It really gives a lot more freedom, but whether it’s more enjoyable, I’m not sure. I was raised on an analog design process. We sketched and drew everything on paper with marker; you screwed something up, you had to start completely over. Now, it’s just so easy, but in some terms I wonder if it’s too easy. It still takes a lot of deep thought about where we want to go, and if you look around a car show, there’s just a proliferation of design going on, and if you don’t think carefully about what you’re doing, you’re gonna be on top of somebody else’s design—you’re going be doing what they’re doing. So while it’s easier to sketch fluidly, sometimes the intellectual side of where we’re going from an artistic point of view is getting left behind and we’re just creating, creating, creating, but are we really creating?

Even as I look around a car show, I see a lot of really nicely executed, but not-so-inspiring design for the most part, so I hope we can take a step back in this digital tool era and think more carefully. I don’t think it’s about quantity, it’s just about quality of creation. We’re missing a little bit of that right now because—I’m not saying it’s easy to create, but it’s a lot easier to create a lot of stuff quickly.

I’m glad to hear you say that. It’s something that’s been on my mind for a while now, just some of these forms are getting really gratuitous, and moved away from brand, moved away from purity, moved away from the essence of what car design used to be—just to be showstoppers.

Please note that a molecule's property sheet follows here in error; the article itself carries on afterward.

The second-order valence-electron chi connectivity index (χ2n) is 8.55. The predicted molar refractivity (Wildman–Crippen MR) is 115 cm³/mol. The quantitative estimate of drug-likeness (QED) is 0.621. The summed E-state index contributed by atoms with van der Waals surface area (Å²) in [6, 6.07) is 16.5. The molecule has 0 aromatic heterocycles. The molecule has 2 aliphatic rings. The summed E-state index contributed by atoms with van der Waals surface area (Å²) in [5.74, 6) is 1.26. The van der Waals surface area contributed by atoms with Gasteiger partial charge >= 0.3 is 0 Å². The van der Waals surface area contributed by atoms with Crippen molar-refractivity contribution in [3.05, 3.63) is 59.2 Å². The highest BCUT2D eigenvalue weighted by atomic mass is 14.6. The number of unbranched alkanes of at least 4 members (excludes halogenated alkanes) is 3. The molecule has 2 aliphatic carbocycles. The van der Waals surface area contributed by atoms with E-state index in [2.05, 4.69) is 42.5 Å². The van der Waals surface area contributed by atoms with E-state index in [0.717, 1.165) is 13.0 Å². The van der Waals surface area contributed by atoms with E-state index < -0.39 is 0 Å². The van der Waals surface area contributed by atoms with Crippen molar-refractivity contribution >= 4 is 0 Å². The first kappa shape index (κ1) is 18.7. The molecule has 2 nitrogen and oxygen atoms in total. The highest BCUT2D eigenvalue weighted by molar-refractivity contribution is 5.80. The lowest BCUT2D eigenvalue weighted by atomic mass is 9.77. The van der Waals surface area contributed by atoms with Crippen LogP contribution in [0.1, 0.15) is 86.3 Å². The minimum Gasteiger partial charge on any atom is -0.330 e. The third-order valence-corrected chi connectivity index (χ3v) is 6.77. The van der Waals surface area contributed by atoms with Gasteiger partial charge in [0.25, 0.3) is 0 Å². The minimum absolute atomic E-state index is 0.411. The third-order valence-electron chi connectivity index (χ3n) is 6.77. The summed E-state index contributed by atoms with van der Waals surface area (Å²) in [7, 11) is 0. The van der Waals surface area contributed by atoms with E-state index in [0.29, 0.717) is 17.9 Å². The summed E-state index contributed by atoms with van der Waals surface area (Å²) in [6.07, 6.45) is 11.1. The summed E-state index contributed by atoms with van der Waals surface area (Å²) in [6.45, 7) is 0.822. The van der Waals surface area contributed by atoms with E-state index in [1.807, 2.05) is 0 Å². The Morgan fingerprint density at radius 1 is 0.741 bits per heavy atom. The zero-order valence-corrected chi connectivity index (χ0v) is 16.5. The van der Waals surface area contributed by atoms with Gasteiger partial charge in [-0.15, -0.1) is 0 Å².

Another way I think about design is it’s an exercise in problem-solving. We see this every day in the automotive space. What are some of the next constraints or problem-solving that you’re thinking about moving forward?

Near-term, it’s all the safety regulations that come into play. For example, pedestrian impacts of laws are weighing heavy on front-end design because we need a lot of crush-zone now in certain areas for a body to come up on the hood, so front-ends are getting taller and heavier. At the same time, at Toyota, we’re trying to lower our sense of gravity in our designs, and we have all new packaging in our Corolla platforms and our Camry platforms that are lower, but sometimes pedestrian impact forces us to raise things up again, so that’s a big challenge—in terms of not getting design that feels too heavy and awkward.

Longer term, a big turn for us (and I know it’s in the entire industry, nothing new) is user experience. It’s kind of new for car designers because for so many years we just made forms, like, “Let’s make something look hot, make it look cool, emotional,” but there’s a real functional aspect—especially on the interior of cars now that’s coming into play. We really have to catch up to people’s expectations of what automobiles should be and how they should interact with their cars, with their interior of cars.

Thinking about electric vehicles and autonomous vehicles, and looking back at the Prius, for example, it set a new design language that communicated hybrid. When we first started talking about hybrids, that was the image in everyone’s head. It was a unique and distinctive design, and the design didn’t literally communicate the fact it was a hybrid, but it still was a new direction that expressed a new, important future. How necessary is that? Looking at autonomous or electronic vehicles, is it important for the design to communicate, “Hey, I’m autonomous” or “I’m an EV”?